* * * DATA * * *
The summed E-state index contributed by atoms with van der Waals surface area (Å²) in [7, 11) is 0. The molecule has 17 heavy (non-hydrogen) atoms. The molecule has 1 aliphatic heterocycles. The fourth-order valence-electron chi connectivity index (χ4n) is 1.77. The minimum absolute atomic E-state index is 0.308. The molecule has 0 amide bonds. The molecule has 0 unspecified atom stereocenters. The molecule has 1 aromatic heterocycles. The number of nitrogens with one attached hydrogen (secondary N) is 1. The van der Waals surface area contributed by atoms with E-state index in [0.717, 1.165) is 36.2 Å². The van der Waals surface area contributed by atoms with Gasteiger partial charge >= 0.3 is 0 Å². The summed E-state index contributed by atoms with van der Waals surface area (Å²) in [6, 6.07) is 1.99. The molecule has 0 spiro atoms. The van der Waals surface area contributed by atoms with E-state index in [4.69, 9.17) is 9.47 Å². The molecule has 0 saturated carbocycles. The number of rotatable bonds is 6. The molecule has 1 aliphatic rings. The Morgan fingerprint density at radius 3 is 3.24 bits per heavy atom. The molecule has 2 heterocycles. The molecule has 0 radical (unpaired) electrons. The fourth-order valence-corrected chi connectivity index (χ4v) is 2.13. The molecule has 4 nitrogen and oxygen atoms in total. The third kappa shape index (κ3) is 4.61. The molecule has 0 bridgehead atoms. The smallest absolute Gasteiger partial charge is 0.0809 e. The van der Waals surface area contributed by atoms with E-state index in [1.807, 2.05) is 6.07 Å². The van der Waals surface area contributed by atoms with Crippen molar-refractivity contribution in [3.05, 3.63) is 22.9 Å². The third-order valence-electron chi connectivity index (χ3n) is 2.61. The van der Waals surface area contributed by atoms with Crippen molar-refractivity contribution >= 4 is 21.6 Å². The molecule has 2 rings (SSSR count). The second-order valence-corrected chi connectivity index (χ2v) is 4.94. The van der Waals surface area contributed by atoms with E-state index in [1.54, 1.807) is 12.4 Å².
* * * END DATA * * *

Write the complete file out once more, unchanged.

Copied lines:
The summed E-state index contributed by atoms with van der Waals surface area (Å²) in [7, 11) is 0. The molecule has 17 heavy (non-hydrogen) atoms. The molecule has 1 aliphatic heterocycles. The fourth-order valence-electron chi connectivity index (χ4n) is 1.77. The minimum absolute atomic E-state index is 0.308. The molecule has 0 amide bonds. The molecule has 0 unspecified atom stereocenters. The molecule has 1 aromatic heterocycles. The number of nitrogens with one attached hydrogen (secondary N) is 1. The van der Waals surface area contributed by atoms with E-state index in [0.717, 1.165) is 36.2 Å². The van der Waals surface area contributed by atoms with Gasteiger partial charge >= 0.3 is 0 Å². The summed E-state index contributed by atoms with van der Waals surface area (Å²) in [6, 6.07) is 1.99. The molecule has 0 spiro atoms. The van der Waals surface area contributed by atoms with E-state index in [4.69, 9.17) is 9.47 Å². The molecule has 0 saturated carbocycles. The number of rotatable bonds is 6. The molecule has 1 aliphatic rings. The Morgan fingerprint density at radius 3 is 3.24 bits per heavy atom. The molecule has 2 heterocycles. The molecule has 0 radical (unpaired) electrons. The fourth-order valence-corrected chi connectivity index (χ4v) is 2.13. The molecule has 4 nitrogen and oxygen atoms in total. The third kappa shape index (κ3) is 4.61. The molecule has 0 bridgehead atoms. The smallest absolute Gasteiger partial charge is 0.0809 e. The van der Waals surface area contributed by atoms with E-state index in [1.807, 2.05) is 6.07 Å². The van der Waals surface area contributed by atoms with Crippen molar-refractivity contribution in [3.05, 3.63) is 22.9 Å². The third-order valence-electron chi connectivity index (χ3n) is 2.61. The van der Waals surface area contributed by atoms with Crippen molar-refractivity contribution >= 4 is 21.6 Å². The molecule has 2 rings (SSSR count). The second-order valence-corrected chi connectivity index (χ2v) is 4.94. The van der Waals surface area contributed by atoms with E-state index in [1.54, 1.807) is 12.4 Å².